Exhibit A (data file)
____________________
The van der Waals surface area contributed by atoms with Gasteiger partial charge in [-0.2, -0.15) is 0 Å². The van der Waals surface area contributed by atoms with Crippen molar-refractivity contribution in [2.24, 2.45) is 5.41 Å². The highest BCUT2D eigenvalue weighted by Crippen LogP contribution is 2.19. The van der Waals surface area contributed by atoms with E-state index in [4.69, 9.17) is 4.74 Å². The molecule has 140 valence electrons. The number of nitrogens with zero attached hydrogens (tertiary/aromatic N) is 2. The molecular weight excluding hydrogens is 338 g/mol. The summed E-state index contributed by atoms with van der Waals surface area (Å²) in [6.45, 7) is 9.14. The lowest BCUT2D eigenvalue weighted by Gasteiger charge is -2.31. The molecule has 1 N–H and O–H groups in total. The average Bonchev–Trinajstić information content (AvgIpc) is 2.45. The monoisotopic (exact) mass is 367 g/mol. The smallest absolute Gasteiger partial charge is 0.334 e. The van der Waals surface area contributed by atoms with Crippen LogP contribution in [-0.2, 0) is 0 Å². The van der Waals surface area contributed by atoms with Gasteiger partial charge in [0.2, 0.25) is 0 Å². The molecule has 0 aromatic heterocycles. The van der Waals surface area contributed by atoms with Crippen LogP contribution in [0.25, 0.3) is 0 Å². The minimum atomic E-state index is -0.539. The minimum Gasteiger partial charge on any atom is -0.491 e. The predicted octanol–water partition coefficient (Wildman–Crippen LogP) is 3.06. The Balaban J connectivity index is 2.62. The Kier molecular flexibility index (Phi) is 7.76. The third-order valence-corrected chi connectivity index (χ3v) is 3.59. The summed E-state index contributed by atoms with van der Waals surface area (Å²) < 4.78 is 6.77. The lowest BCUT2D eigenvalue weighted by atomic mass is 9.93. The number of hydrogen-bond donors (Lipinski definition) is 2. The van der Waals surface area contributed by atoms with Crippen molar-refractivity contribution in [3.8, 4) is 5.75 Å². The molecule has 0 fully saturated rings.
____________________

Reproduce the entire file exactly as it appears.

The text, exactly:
The van der Waals surface area contributed by atoms with Gasteiger partial charge in [-0.2, -0.15) is 0 Å². The van der Waals surface area contributed by atoms with Crippen molar-refractivity contribution in [2.24, 2.45) is 5.41 Å². The highest BCUT2D eigenvalue weighted by Crippen LogP contribution is 2.19. The van der Waals surface area contributed by atoms with E-state index in [4.69, 9.17) is 4.74 Å². The molecule has 140 valence electrons. The number of nitrogens with zero attached hydrogens (tertiary/aromatic N) is 2. The molecular weight excluding hydrogens is 338 g/mol. The summed E-state index contributed by atoms with van der Waals surface area (Å²) in [6.45, 7) is 9.14. The lowest BCUT2D eigenvalue weighted by Gasteiger charge is -2.31. The molecule has 1 N–H and O–H groups in total. The average Bonchev–Trinajstić information content (AvgIpc) is 2.45. The monoisotopic (exact) mass is 367 g/mol. The smallest absolute Gasteiger partial charge is 0.334 e. The van der Waals surface area contributed by atoms with Crippen LogP contribution in [-0.2, 0) is 0 Å². The van der Waals surface area contributed by atoms with Gasteiger partial charge in [0.2, 0.25) is 0 Å². The molecule has 0 aromatic heterocycles. The van der Waals surface area contributed by atoms with Crippen LogP contribution in [0.25, 0.3) is 0 Å². The minimum atomic E-state index is -0.539. The minimum Gasteiger partial charge on any atom is -0.491 e. The predicted octanol–water partition coefficient (Wildman–Crippen LogP) is 3.06. The Balaban J connectivity index is 2.62. The Kier molecular flexibility index (Phi) is 7.76. The third-order valence-corrected chi connectivity index (χ3v) is 3.59. The summed E-state index contributed by atoms with van der Waals surface area (Å²) < 4.78 is 6.77. The lowest BCUT2D eigenvalue weighted by atomic mass is 9.93. The number of hydrogen-bond donors (Lipinski definition) is 2. The van der Waals surface area contributed by atoms with Crippen molar-refractivity contribution in [3.8, 4) is 5.75 Å². The molecule has 0 fully saturated rings.